Oh, so this is not a naming issue, this is a problem with our children being educated by folk who think less of them based on their name and the assumed relationship it has with the education and class status of their parents. One thing we should understand is that this mentality and thinking stretches beyond the classroom, it is present in the criminal justice system and as study after study have shown it is present in the job market. The number of ways in which Black upward mobility is being stifled by racism in America is innumerable. The study found that siblings with the exact same scores but with different names one being “Dwayne” and the other being “Damarcus” results in “Dwanye” being recommended for a gifted program while his brother “Damarcus” is not.

The extent to which this problem has hurt black children is immeasurable, the overall effect this has had on our community is equally immeasurable. The study also found that children with “Asian” sounding names were more likely to be recommended for gifted programs, which means that if we want our children to be treated fairly if not better than they currently are, we would be better off given them “Asian-sounding” names than white names. So maybe I should change my son “Faheem” name to “Yin” if I want him to be thought of us smart. Maybe you should do the same with your children. No more “Condoleezza’s and Oprah’s, we need more “Jennifer’s” and “Chi’s.


At 9:58 PM, Blogger KryptonBornSon said...

I agree. However I was in a gifted and talented program from 4-7 grade. I was most often a clown in clas, but still had good reputations with my teachers. It was mainly a black school, say slightly more than half, so I only had maybe a few hispanic guys, an Asian, and an Indian dude in my class. I know it's off topic, but that Indian guy was a chess master, he could kill anybody with 3-4 moves!

So far, the main problem I've had with my name has come from other black students. Even the ones with "traditional black" (that's what others say) sounding names would clown me. Like if it was a diss to be African. I'm proud that my father is from Nigeria. I got hell on a regular until high school when people thought it was cool. I never used a nickname though.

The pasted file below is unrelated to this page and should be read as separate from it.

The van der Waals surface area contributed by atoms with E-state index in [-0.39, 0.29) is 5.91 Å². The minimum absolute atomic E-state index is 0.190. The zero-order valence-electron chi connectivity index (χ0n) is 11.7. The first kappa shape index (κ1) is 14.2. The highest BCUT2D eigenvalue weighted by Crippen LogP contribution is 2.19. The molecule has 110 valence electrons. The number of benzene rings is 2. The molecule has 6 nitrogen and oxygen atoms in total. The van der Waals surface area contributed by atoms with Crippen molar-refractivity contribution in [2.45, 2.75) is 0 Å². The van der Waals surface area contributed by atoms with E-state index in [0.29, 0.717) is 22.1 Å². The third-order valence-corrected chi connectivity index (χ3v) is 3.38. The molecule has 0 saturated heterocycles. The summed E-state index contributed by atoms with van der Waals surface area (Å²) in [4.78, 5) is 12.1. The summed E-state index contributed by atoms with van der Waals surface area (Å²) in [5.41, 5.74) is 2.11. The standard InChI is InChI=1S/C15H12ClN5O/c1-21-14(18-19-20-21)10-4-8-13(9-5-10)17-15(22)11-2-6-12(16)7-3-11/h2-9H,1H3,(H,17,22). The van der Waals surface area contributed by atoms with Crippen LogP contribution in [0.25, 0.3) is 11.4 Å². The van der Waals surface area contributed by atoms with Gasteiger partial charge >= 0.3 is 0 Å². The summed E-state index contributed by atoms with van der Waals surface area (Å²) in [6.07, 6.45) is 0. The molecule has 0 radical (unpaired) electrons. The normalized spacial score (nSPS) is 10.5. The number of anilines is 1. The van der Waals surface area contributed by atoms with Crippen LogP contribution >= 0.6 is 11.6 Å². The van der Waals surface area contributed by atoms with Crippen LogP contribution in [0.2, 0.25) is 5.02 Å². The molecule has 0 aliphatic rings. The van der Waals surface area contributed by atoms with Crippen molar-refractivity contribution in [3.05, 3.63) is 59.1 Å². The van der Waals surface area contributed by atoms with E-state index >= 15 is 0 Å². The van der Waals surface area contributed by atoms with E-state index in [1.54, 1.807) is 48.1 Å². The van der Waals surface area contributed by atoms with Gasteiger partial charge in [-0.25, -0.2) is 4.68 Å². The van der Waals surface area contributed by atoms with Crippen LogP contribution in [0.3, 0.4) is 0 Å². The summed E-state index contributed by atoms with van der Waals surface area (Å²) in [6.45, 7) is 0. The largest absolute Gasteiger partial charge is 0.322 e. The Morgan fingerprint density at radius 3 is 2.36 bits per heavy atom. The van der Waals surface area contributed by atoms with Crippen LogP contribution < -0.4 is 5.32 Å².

Now, I can't say whether or not it's a factor of whether I've been called back for a job or not. I wish I knew. I never have to check the race boxes, they can tell just by looking. I'm not changing my name though.

At 10:14 AM, Blogger Faheem said...

Ashiedu we both know how cruel children can be, you were lucky to have only been picked on because of your name, imagine if you were the child with the abnormal size head, or the fat child or the child with the funny ears and lord forbid you were the darkest child in the class (that was me). The cruelty of children is nothing compared to the cruelty inflicted by teachers when they treat a child differently or with indifference in regards to their education.

At 12:25 AM, Blogger KryptonBornSon said...

This comment has been removed by a blog administrator.

At 12:26 AM, Blogger KryptonBornSon said...

This comment has been removed by a blog administrator.

At 12:26 AM, Blogger KryptonBornSon said...

This comment has been removed by a blog administrator.

At 12:27 AM, Blogger KryptonBornSon said...

I meant to reply once, I deleted it because of the errors.

Yeah, it's only truly bad when it's the greater people of the society that hold you down. I'm sure there are many people that go through worse trials in school. I was clowned about my African head though and I was fat. I survived though.